In our earlier posts, we discussed a specific charitable entity called the Type III Supporting Organization.  We also examined the unique Advantages of a Type III Supporting Organization over a Private Foundation.

One of the challenges in setting up a Type III Supporting Organization are the technical rules and requirements imposed by the Internal Revenue Service.

These rules are so technical and confusing, sometimes it’s difficult to see what the IRS is really looking for.

A 2011 Private Letter Ruling – in which the entity was denied Type III status – provides some guidance on what the IRS is looking for when they examine these types of entities.

A comprehensive examination of this PLR is beyond the scope of this blog, however, let’s look at some of the points the IRS repeatedly raised when rejecting the applicant’s status.

  • Loans between Organization and a Disqualified Person – this is nearly always a red flag to the IRS.  Loans between an exempt entity and a Donor (or family of a Donor) indicate that the Organization exists for the benefit of a private party (not allowed) or gives the Disqualified person impermissible control over the Organization (also not allowed).  Therefore, loans between the Organization and a Disqualified person should be avoided.
  • Giving Family Board Member Veto Right Over Other Board Members – In this Organization’s case, the Family Member Board Member could not be removed without his own consent, which the IRS deemed to be impermissible Control by the Family over the Organization.  Therefore, the Organization was deemed to have failed the Control Test.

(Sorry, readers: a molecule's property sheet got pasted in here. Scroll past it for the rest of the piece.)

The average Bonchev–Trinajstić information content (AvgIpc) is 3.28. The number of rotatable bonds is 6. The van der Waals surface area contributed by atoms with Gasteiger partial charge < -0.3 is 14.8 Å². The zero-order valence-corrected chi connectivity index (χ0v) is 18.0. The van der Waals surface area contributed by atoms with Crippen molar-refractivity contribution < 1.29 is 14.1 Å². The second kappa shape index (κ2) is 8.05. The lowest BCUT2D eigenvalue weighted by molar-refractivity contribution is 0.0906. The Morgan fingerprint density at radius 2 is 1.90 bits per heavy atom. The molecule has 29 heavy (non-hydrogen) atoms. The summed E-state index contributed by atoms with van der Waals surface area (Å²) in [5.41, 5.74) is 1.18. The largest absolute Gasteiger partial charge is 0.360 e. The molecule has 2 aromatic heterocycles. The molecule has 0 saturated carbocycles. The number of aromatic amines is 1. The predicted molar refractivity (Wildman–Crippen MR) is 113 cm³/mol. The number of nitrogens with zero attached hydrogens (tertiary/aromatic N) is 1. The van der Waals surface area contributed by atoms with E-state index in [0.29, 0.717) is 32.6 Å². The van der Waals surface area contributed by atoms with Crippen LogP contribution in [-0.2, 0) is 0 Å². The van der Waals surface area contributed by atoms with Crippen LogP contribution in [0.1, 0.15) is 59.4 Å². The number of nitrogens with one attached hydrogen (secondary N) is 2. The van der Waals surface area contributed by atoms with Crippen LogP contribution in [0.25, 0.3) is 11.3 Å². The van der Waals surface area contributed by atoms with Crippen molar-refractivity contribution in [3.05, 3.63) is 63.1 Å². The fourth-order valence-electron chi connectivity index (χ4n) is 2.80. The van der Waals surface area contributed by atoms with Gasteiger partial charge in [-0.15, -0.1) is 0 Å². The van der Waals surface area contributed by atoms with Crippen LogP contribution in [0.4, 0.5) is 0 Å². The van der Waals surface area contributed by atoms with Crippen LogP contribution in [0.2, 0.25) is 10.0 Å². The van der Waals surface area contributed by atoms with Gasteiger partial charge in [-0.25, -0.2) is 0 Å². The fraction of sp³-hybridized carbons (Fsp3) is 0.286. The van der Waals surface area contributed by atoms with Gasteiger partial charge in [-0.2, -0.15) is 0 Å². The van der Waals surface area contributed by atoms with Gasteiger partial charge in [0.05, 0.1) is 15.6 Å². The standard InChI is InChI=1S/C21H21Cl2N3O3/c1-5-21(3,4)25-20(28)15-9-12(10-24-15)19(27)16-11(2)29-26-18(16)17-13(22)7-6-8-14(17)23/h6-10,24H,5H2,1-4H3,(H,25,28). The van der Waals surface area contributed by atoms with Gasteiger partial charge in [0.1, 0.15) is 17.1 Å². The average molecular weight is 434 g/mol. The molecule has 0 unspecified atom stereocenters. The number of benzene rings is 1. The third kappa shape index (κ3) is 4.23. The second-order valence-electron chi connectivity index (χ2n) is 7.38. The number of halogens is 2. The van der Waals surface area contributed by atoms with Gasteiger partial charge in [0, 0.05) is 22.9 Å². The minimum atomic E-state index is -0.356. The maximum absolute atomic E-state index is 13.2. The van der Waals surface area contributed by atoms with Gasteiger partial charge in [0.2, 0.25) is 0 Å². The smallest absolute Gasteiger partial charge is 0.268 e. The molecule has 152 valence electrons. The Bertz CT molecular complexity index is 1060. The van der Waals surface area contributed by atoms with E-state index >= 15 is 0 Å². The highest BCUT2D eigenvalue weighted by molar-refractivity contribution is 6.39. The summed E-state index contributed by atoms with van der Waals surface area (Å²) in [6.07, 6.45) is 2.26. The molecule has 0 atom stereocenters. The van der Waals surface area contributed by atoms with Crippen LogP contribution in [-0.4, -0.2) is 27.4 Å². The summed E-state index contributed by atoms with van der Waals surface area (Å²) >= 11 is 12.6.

• Failure to Give Significant Voice to Outside Board Member – While this Organization did have an outside Board Member who was the leader of the Supported Organization, it failed to demonstrate that the outside Board Member had a significant voice in the operations and use of the Organization’s assets.  The IRS used this in part to determine the Organization had failed the Responsiveness Test.


In this case, the IRS rejected the status of this Organization as a Type III Supporting Organization.

It did so, in large part, because the IRS doubted the purpose of the Organization was actually to benefit the supported Charity as opposed to the Founding Donor’s family.

This is a common theme in what the IRS is looking for – evidence that the Organization is or is not independent of the Donor family.

Keep in mind that the default category for all Exempt Entities is Private Foundation status.  You must prove to the IRS – by complying with their requirements – that you are independent enough to be categorized as a Public Charity.

If you would like to discuss this case, or you would like more information, please follow this link to Contact Our Firm.

John Erik Fraker, Esq.

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John Erik Fraker, Esq.

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